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Dmitry Medvedev – a polite, unassuming official who never ran for any elected office – was proclaimed as Russia's next president after the 2 March election. But underneath the carefully-managed transition, there is much political uncertainty.
His mandate is decisive: Mr Medvedev captured almost 70 per cent of the votes – more than three times the share taken by his three opponents put together – largely because he was the handpicked successor of Vladimir Putin, the current president.
Yet despite all the carefully-scripted choreography – which included a post-electoral victory rally in Moscow with Mr Medvedev and President Putin swaggering on a makeshift stage like a pair of ageing rock stars – huge question marks remain about the country’s future.
Nobody knows what Mr Medvedev stands for. And nobody can predict what powers he will enjoy.
Since government officials made sure that all serious competitors were disqualified from standing in Sunday’s elections, Mr Medvedev was confronted by three electoral misfits who never had any chance.
Nevertheless, the communists’ candidate did capture almost a fifth of the vote, far more than anyone predicted, an indication that ordinary Russians remain dissatisfied.
On paper, President Vladimir Putin – who leaves office after eight years at the helm – is bequeathing an impressive legacy. Per capita GDP has risen from a mere $1,300 in 1999 to $9,500 today. Pensioners now enjoy decent payments. And the army is getting shiny new toys. So, when Mr Putin was recently asked why people should be voting for Medvedev, his response was simple: ‘salaries are going up by 16 per cent – that’s the answer to your question’.
Nevertheless, much of Russia’s economic boom remains unsound. The country’s industry is uncompetitive; growth is entirely dependent on high prices for oil and gas exports. And inflation, now running at 12 per cent a year, is a critical concern in a rapidly ageing nation, where much of the population is on fixed, government-related income.
Mr Medvedev is hardly a novice: before his election, he ran Gazprom, the country’s natural gas giant. Yet his economic priorities remain a mystery: ‘Russia should focus on the four "I"s: institutions, infrastructure, innovation and investment’ was the meaningless slogan he kept on repeating during the campaign.
For foreign governments, however, there is a bigger and more immediate riddle: who will actually make future decisions in Moscow?
According to Russia’s constitution (which, curiously, was modelled on that of the US) a period of transition is now in place. Mr Putin, the outgoing president, will remain in office until early May. So, Sunday’s elections have not decided the power distribution; this will be settled by the political game of musical chairs which is only now beginning.
Mr Putin has indicated that he expects to continue wielding significant influence, by taking the post of prime minister. In theory, this should be Russia’s ‘dream ticket’ – a new head of state with a crushing popular mandate, supported by a prime minister with huge experience.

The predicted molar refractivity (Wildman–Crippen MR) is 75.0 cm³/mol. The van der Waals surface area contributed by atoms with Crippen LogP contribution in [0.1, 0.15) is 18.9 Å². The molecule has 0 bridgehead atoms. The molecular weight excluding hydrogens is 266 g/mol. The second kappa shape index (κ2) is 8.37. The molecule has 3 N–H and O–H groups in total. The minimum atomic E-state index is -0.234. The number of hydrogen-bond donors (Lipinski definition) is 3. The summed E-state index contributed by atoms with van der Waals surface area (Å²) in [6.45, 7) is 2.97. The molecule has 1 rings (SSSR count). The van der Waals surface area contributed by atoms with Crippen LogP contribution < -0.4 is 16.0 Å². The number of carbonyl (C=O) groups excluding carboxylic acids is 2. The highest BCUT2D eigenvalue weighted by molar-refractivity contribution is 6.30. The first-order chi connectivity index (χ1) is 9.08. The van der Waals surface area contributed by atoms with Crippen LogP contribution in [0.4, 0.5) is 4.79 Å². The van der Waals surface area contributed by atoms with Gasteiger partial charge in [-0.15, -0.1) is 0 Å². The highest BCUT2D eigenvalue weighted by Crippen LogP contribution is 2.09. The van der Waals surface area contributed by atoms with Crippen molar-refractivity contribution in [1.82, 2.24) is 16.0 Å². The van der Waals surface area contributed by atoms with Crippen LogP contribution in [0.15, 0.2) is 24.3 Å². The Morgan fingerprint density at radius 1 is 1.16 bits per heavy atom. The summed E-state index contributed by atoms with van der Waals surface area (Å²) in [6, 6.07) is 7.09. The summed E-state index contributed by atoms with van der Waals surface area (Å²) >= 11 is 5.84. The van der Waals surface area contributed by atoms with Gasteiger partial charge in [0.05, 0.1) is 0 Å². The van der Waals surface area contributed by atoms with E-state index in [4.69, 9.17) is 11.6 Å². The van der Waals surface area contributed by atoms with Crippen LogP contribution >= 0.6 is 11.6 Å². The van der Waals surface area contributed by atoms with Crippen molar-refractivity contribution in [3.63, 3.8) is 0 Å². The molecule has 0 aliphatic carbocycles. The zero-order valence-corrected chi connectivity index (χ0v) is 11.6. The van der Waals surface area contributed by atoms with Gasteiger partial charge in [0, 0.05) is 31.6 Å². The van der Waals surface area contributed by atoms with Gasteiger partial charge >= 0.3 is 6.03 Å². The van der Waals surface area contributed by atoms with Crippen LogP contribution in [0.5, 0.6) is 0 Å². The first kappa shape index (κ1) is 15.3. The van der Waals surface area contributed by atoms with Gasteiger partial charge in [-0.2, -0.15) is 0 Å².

However, despite the fact that Russia’s national emblem is a double-headed eagle, the country has never worked under a double-headed leadership.
The constitution, which grants most powers to the president, views prime ministers as just managers appointed and dismissed at will: Mr Putin himself had four prime ministers – one for every two years in office – and all sank without trace.
Matters are different this time: Putin and Medvedev are life-long friends and genuinely trust each other. Still, their arrangement may be unworkable.
Given his secret service background, Mr Putin will continue to enjoy the absolute loyalty of the military and intelligence agencies, even when he becomes prime minister. Yet legally, these crucial government departments are meant to be under the president.
Meanwhile, Mr Medvedev has better relations with financial tycoons, but the economy is supposed to be the responsibility of the prime minister.
In effect, the country’s traditional political arrangements are about to be turned upside down, and all in a matter of weeks. This would be tough for any country, and particularly for Russia’s fragile institutions.
The suspicion is that, at least for a while, the tandem will play a ‘bad cop, good cop’ game on the international scene. The urbane and well-educated Mr Medvedev will represent Russia’s moderate face, while the gruff, macho Putin will make menacing voices, continuing his current policy of confrontation with the West.
But such an arrangement, although ingenious, could also cost Russia dear. It could increase the West’s confusion about dealing with Moscow, leading to foreign policy miscalculations. And it could leave the national economy leaderless, as prime minister and president strut on the world stage.
The reality remains that Russia’s history is full of examples of leaders who initially appeared weak, but turned up to be far stronger.
In the Russian language, Medvedev means ‘bear’. The newly elected leader is now a cub, but nobody will be surprised if he quickly learns how to growl.
Director, International Security Studies
Photo courtesy of the Presidency of Russia.
The views expressed above are the author's own and do not necessarily reflect those of RUSI.